Day three of the Olympics, and there are concerns about empty seats at events, yet the organizing committee said it has reached its revenue target for sales.
CCTV America’s Joel Richards has more from Rio.
Underwhelming ticket sales leave empty seats at Rio OlympicsDay three of the Olympics, and there are concerns about empty seats at events, yet the organizing committee said it has reached its revenue target for sales. CCTV America’s Joel Richards has more from Rio.
Few sports will provide a more iconic postcard image of the Rio Olympics than beach volleyball on Copacabana Beach. And it can draw spectators.
But when the competition began over the weekend for some inside sports, many seats were empty. That’s because outside there were long lines.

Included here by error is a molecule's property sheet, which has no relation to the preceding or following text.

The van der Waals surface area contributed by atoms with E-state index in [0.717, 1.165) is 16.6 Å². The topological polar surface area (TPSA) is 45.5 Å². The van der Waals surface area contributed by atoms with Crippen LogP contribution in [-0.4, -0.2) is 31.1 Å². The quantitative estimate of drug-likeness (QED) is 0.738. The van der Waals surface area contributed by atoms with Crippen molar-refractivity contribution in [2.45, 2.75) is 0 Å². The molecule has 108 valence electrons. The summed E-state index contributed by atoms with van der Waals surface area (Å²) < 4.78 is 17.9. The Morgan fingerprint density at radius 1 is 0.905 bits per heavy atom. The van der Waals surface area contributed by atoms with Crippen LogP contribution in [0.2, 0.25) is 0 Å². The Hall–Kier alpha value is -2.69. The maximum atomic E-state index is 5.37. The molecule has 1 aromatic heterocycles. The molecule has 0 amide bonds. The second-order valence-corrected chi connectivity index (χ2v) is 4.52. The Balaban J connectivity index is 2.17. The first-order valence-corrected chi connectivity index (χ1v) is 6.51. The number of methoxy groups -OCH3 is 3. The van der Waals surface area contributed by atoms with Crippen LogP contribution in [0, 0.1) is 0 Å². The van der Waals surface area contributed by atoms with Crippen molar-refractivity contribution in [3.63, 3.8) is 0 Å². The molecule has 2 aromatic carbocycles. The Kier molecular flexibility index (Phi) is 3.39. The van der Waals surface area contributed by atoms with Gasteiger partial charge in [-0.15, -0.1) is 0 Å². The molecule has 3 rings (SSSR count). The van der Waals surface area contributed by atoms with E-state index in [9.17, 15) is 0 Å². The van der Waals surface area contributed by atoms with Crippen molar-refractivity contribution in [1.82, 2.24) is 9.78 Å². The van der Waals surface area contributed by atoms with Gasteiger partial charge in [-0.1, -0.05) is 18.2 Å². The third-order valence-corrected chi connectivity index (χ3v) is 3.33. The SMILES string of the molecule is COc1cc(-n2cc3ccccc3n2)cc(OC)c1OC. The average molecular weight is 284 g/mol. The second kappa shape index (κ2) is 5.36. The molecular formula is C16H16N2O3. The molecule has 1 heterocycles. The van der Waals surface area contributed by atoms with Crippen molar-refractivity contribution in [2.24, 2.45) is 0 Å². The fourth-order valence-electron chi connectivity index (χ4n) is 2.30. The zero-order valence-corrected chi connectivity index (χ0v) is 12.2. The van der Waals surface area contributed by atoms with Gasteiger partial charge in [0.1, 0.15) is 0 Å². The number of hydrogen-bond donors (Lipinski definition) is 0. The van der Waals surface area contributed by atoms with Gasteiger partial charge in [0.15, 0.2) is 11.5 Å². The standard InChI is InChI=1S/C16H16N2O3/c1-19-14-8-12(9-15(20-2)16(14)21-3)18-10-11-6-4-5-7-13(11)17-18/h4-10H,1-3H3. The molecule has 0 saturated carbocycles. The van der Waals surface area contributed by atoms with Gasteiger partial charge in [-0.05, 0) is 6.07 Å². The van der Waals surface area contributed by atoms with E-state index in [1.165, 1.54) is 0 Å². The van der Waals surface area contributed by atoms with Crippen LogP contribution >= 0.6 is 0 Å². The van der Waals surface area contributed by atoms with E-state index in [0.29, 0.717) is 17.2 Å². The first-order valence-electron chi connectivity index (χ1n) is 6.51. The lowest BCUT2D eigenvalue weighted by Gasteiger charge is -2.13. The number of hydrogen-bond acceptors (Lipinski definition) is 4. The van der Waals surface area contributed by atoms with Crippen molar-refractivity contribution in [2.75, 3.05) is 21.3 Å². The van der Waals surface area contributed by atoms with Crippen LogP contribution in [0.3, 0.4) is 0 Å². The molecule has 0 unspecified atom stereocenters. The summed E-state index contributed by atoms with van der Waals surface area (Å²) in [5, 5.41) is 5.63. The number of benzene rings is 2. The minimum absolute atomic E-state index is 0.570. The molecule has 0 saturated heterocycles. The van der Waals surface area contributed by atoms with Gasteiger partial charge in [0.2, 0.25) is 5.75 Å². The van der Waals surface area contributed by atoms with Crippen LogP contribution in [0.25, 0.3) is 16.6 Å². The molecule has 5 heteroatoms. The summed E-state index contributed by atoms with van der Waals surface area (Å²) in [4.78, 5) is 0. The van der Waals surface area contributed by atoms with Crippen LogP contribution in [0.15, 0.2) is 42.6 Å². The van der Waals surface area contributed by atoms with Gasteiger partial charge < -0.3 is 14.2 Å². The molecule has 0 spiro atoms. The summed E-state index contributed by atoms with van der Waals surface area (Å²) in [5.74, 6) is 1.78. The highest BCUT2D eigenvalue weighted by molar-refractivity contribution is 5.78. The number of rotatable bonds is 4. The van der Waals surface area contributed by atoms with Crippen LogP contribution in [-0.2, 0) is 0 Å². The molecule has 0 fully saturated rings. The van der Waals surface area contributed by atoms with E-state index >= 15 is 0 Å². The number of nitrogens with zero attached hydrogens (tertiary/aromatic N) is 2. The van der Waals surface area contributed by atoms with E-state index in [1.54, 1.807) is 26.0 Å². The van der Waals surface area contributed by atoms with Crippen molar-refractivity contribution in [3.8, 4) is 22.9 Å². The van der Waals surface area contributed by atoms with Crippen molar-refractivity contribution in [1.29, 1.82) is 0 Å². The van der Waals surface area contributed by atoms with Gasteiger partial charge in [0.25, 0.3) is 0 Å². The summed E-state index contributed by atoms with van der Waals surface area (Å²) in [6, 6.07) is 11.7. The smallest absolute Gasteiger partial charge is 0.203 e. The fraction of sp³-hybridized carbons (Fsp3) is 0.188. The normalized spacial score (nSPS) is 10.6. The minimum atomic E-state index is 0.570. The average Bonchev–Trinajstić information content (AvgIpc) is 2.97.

In addition to working out the kinks especially for those who have tickets, organizers say sales were slow in the build-up to the Games.
Over the weekend, more than 150,000 spectators were at the Olympic park. Here, on day three, as you can see, it’s much quieter. As of Monday morning, organizers say 84 percent of all tickets have now been sold.
The Olympic Committee announced it has reached its revenue target for ticket sales at $323 million.
Some Brazilians buying tickets at the beach say the prices for the Olympic Games are fair.
At 40 reais, about $13, those are the cheaper seats. Yet organizers have backtracked on a pledge not to give tickets away.
They said they will now hand out nearly a quarter million tickets to schoolchildren to watch slower selling sports like golf and rugby in an attempt to avoid more shots of empty seats on television.
Erich Beting on Olympics ticket sales in Rio
To find out just how important Olympics ticket sales are for Brazil’s economy, CCTV America’s Rachelle Akuffo spoke to Erich Beting in Rio. He is a Director of Maquina do Esporte.